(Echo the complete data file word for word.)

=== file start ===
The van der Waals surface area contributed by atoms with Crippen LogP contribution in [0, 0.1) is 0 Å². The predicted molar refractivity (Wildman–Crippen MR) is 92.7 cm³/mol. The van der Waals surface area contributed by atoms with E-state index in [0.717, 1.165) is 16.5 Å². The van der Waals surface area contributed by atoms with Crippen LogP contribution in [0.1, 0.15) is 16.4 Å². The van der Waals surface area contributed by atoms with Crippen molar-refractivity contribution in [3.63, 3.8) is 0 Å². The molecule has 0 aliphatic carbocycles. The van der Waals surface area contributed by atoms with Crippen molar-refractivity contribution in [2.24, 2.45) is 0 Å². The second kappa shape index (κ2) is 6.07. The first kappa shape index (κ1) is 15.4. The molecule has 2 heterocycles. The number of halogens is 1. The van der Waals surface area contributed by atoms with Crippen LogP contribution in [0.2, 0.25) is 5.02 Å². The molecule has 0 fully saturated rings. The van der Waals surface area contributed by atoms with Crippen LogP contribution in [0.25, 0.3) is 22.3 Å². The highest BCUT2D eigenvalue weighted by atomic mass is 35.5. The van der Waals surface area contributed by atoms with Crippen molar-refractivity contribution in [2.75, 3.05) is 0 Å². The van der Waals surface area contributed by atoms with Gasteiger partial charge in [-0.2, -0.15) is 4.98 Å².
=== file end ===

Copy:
The van der Waals surface area contributed by atoms with Crippen LogP contribution in [0, 0.1) is 0 Å². The predicted molar refractivity (Wildman–Crippen MR) is 92.7 cm³/mol. The van der Waals surface area contributed by atoms with E-state index in [0.717, 1.165) is 16.5 Å². The van der Waals surface area contributed by atoms with Crippen LogP contribution in [0.1, 0.15) is 16.4 Å². The van der Waals surface area contributed by atoms with Crippen molar-refractivity contribution in [3.63, 3.8) is 0 Å². The molecule has 0 aliphatic carbocycles. The van der Waals surface area contributed by atoms with Crippen molar-refractivity contribution in [2.24, 2.45) is 0 Å². The second kappa shape index (κ2) is 6.07. The first kappa shape index (κ1) is 15.4. The molecule has 2 heterocycles. The number of halogens is 1. The van der Waals surface area contributed by atoms with Crippen LogP contribution in [0.2, 0.25) is 5.02 Å². The molecule has 0 fully saturated rings. The van der Waals surface area contributed by atoms with Crippen LogP contribution in [0.25, 0.3) is 22.3 Å². The highest BCUT2D eigenvalue weighted by atomic mass is 35.5. The van der Waals surface area contributed by atoms with Crippen molar-refractivity contribution in [2.75, 3.05) is 0 Å². The van der Waals surface area contributed by atoms with Gasteiger partial charge in [-0.2, -0.15) is 4.98 Å².